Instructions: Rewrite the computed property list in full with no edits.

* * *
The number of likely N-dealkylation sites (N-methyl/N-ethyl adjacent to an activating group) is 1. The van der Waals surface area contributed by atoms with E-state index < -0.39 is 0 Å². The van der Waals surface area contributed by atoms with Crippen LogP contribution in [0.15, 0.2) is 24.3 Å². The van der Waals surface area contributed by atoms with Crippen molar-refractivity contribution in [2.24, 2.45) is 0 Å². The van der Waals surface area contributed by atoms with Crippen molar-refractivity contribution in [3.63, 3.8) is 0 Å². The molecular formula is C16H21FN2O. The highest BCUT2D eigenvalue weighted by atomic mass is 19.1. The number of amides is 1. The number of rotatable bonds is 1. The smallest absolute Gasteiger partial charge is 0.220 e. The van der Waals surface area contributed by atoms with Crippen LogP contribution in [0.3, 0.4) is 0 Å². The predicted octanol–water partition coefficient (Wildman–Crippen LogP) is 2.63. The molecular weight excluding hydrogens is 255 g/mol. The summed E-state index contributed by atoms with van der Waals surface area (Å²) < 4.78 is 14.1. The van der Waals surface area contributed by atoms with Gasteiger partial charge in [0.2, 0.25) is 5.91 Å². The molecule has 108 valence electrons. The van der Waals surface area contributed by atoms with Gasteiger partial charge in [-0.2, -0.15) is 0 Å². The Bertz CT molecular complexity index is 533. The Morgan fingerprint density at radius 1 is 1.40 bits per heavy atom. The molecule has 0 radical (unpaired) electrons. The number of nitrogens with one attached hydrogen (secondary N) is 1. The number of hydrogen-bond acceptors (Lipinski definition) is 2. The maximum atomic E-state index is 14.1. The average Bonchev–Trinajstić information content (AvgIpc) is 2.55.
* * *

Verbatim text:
The number of likely N-dealkylation sites (N-methyl/N-ethyl adjacent to an activating group) is 1. The van der Waals surface area contributed by atoms with E-state index < -0.39 is 0 Å². The van der Waals surface area contributed by atoms with Crippen LogP contribution in [0.15, 0.2) is 24.3 Å². The van der Waals surface area contributed by atoms with Crippen molar-refractivity contribution in [2.24, 2.45) is 0 Å². The van der Waals surface area contributed by atoms with Crippen molar-refractivity contribution in [3.63, 3.8) is 0 Å². The molecular formula is C16H21FN2O. The highest BCUT2D eigenvalue weighted by atomic mass is 19.1. The number of amides is 1. The number of rotatable bonds is 1. The smallest absolute Gasteiger partial charge is 0.220 e. The van der Waals surface area contributed by atoms with Crippen LogP contribution in [0.3, 0.4) is 0 Å². The predicted octanol–water partition coefficient (Wildman–Crippen LogP) is 2.63. The molecular weight excluding hydrogens is 255 g/mol. The summed E-state index contributed by atoms with van der Waals surface area (Å²) < 4.78 is 14.1. The van der Waals surface area contributed by atoms with Gasteiger partial charge in [0.2, 0.25) is 5.91 Å². The molecule has 108 valence electrons. The van der Waals surface area contributed by atoms with Gasteiger partial charge in [-0.2, -0.15) is 0 Å². The Bertz CT molecular complexity index is 533. The Morgan fingerprint density at radius 1 is 1.40 bits per heavy atom. The molecule has 0 radical (unpaired) electrons. The number of nitrogens with one attached hydrogen (secondary N) is 1. The number of hydrogen-bond acceptors (Lipinski definition) is 2. The maximum atomic E-state index is 14.1. The average Bonchev–Trinajstić information content (AvgIpc) is 2.55.